March 29, 2021
So if you have been raised with Christ, seek the things that are above, where Christ is, seated at the right hand of God. Set your minds on things that are above, not on things that are on earth, for you have died, and your life is hidden with Christ in God. When Christ who is your life is revealed, then you also will be revealed with him in glory. (Colossians 3:1-4)
I heard a story recently that added a new dimension to my thinking about Easter. A couple took the risk during the pandemic to have their baby girl baptized. The couple were immigrants to this country from Mexico, where they had struggled in poverty, and over the past decade had lost two children to miscarriage and two children to infant mortality. Coming to the United States, they both found work and much improved health care, and they were finally able to give birth to a strong, healthy girl – Nueva Vida Gonzalez, in English, New Life Gonzalez!
In the church, we casually turn the phrase, “out of death, new life.” We annually commemorate the trial, torture, crucifixion, death, and resurrection of Jesus the Christ, but without the full awe and wonder at its miraculous meaning. For the Gonzalez family, Nueva Vida must be the source of greatest joy, greatest hope, greatest relief, and greatest miracle they have ever known. In our own Christian tradition, the hope of new life, new possibility, new potential, came to earth wrapped in the package of a tiny child. The bridge from Christmas to Easter is a short one. All the potential and possibility of God came to earth in human form, lived and taught and healed and led, was unjustly accused and condemned and was brutally put to death. But that did not end the potential and the possibility, because the power of God is greater than every earthly barrier and constraint. Death itself was conquered and Jesus – Messiah and Savior and Redeemer – returned to life, nueva vida.
Recent news across this country has been heart-breaking. Mass shootings in Atlanta, California, Oregon, Texas, Pennsylvania, and Colorado in one seven-day period leaving more than twenty people dead. A one-year-old in Pittsburgh, killed by wild crossfire that pierced a wall, striking him in his crib. In Wisconsin in 2020, we had 10 mass shootings that killed 11 people and wounded 42. Across the country, law enforcement officers faithfully carrying out their sworn duty to “protect and serve,” put their lives on the line, and in the incident in Boulder, Eric Talley, lost his. The January 6 attack on our nation’s capital showed how vulnerable our police and peace officers can be.
Death is all around us. It is part of our lives, but so much death is not “natural” but “caused” and “forced” and “tragic.” This is the truth of the world, but it is not God’s truth. God’s truth is life over death, triumph over tragedy, and hope over despair. As God’s Easter people, we choose life, and we choose to promote life in every way possible. We celebrate new life – new life in Christ and new life in and for the world.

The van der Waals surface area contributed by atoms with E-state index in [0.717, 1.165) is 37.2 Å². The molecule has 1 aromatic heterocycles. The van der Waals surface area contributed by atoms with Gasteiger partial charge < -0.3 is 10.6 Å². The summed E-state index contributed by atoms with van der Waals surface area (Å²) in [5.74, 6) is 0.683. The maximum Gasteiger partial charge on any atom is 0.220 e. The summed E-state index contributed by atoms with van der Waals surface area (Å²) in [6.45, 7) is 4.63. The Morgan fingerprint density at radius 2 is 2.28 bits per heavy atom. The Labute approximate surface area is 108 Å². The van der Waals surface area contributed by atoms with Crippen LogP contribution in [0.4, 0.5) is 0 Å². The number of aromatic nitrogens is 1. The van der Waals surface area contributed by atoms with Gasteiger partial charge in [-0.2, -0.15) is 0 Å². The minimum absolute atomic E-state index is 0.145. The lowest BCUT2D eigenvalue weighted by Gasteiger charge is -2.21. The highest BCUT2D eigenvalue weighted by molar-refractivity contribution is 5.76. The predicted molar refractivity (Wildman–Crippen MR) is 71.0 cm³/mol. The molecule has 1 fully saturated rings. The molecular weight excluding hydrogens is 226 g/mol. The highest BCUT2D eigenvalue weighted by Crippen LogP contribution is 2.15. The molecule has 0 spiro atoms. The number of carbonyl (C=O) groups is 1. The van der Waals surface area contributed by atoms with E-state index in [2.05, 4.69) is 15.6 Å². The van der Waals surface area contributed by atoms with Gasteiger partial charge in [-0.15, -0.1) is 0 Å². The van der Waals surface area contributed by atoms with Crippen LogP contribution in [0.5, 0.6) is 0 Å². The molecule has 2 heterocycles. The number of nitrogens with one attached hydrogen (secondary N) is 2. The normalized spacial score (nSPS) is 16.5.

Easter people are a people of joy, not sorrow. We are a people of redemption from tragedy. We are a people of hope in the face of overwhelming loss. We do not give the final word to destruction and violence and hostility. God is our final word, and God is love. From the depths of the shadows of Good Friday’s cross and the utter darkness of the Saturday in between it and Easter, we emerge as champions of life and security and the health and well-being of all.
One of our Ten Commandments is “you shall not take life” (often translated as “kill,” or less accurately, “murder”) because we should never take away that which God has given. To destroy any creation is to despise the creator. What we do to each other is what we do to Jesus the Christ (see Matthew 25). To destroy the life that God has given is to reject the Holy Spirit. For Easter people, it is not enough to shake our heads in sadness when we hear of killings and to pray about the situation. We are the people of new life – nueva vida – and we are charged to be peacemakers and peace-builders and peace-keepers. To work for peace is to act against violence and killing and harm.
My beautiful and beloved Wisconsin people let us celebrate life and celebrate it abundantly. Let us never take for granted safety and security, for ourselves, for our children, for our communities, and for our world. Let us choose life and recommit to do no harm and to do all the good we can. And let us work for peace, for the peace Jesus promises and that only God can give. A peace that passes all human understanding, and that has the power to transform this world and give nueva vida to all. Thanks be to God.
Bishop Hee-Soo Jung has served as resident bishop of the Wisconsin Annual Conference since September of 2012. Prior to leading the Wisconsin Conference UMC, Bishop Jung served eight years as bishop of the Northern Illinois Conference (Chicago area).